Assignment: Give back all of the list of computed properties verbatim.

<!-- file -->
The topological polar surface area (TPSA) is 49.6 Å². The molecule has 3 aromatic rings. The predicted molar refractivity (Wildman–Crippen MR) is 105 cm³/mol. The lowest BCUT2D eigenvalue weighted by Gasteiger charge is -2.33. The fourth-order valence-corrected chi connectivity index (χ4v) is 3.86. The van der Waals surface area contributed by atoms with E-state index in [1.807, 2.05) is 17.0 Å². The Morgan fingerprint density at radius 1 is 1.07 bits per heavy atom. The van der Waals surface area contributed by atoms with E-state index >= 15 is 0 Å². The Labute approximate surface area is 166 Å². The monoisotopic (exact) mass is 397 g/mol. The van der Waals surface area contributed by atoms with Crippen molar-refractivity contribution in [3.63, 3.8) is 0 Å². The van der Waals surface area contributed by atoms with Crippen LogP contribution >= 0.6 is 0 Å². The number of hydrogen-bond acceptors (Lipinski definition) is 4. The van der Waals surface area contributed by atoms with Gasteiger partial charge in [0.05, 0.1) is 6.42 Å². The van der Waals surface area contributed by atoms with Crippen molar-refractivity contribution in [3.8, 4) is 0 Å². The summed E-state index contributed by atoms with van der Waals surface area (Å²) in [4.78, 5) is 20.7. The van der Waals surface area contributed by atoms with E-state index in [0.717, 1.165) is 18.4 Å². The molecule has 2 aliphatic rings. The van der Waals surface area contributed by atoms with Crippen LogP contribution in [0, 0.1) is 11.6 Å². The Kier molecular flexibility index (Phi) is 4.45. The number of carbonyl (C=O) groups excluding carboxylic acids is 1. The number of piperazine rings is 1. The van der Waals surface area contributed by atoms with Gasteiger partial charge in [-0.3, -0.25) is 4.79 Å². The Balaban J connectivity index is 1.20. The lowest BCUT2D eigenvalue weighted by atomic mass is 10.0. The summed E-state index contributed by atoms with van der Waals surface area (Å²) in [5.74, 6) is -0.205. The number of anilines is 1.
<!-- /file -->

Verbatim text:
The topological polar surface area (TPSA) is 49.6 Å². The molecule has 3 aromatic rings. The predicted molar refractivity (Wildman–Crippen MR) is 105 cm³/mol. The lowest BCUT2D eigenvalue weighted by Gasteiger charge is -2.33. The fourth-order valence-corrected chi connectivity index (χ4v) is 3.86. The van der Waals surface area contributed by atoms with E-state index in [1.807, 2.05) is 17.0 Å². The Morgan fingerprint density at radius 1 is 1.07 bits per heavy atom. The van der Waals surface area contributed by atoms with E-state index >= 15 is 0 Å². The Labute approximate surface area is 166 Å². The monoisotopic (exact) mass is 397 g/mol. The van der Waals surface area contributed by atoms with Crippen molar-refractivity contribution in [3.63, 3.8) is 0 Å². The van der Waals surface area contributed by atoms with Crippen LogP contribution >= 0.6 is 0 Å². The number of hydrogen-bond acceptors (Lipinski definition) is 4. The van der Waals surface area contributed by atoms with Gasteiger partial charge in [0.05, 0.1) is 6.42 Å². The van der Waals surface area contributed by atoms with Crippen molar-refractivity contribution in [3.8, 4) is 0 Å². The summed E-state index contributed by atoms with van der Waals surface area (Å²) in [4.78, 5) is 20.7. The van der Waals surface area contributed by atoms with E-state index in [0.717, 1.165) is 18.4 Å². The molecule has 2 aliphatic rings. The van der Waals surface area contributed by atoms with Crippen LogP contribution in [0, 0.1) is 11.6 Å². The Kier molecular flexibility index (Phi) is 4.45. The number of carbonyl (C=O) groups excluding carboxylic acids is 1. The number of piperazine rings is 1. The van der Waals surface area contributed by atoms with Gasteiger partial charge in [-0.3, -0.25) is 4.79 Å². The Balaban J connectivity index is 1.20. The lowest BCUT2D eigenvalue weighted by atomic mass is 10.0. The summed E-state index contributed by atoms with van der Waals surface area (Å²) in [5.74, 6) is -0.205. The number of anilines is 1.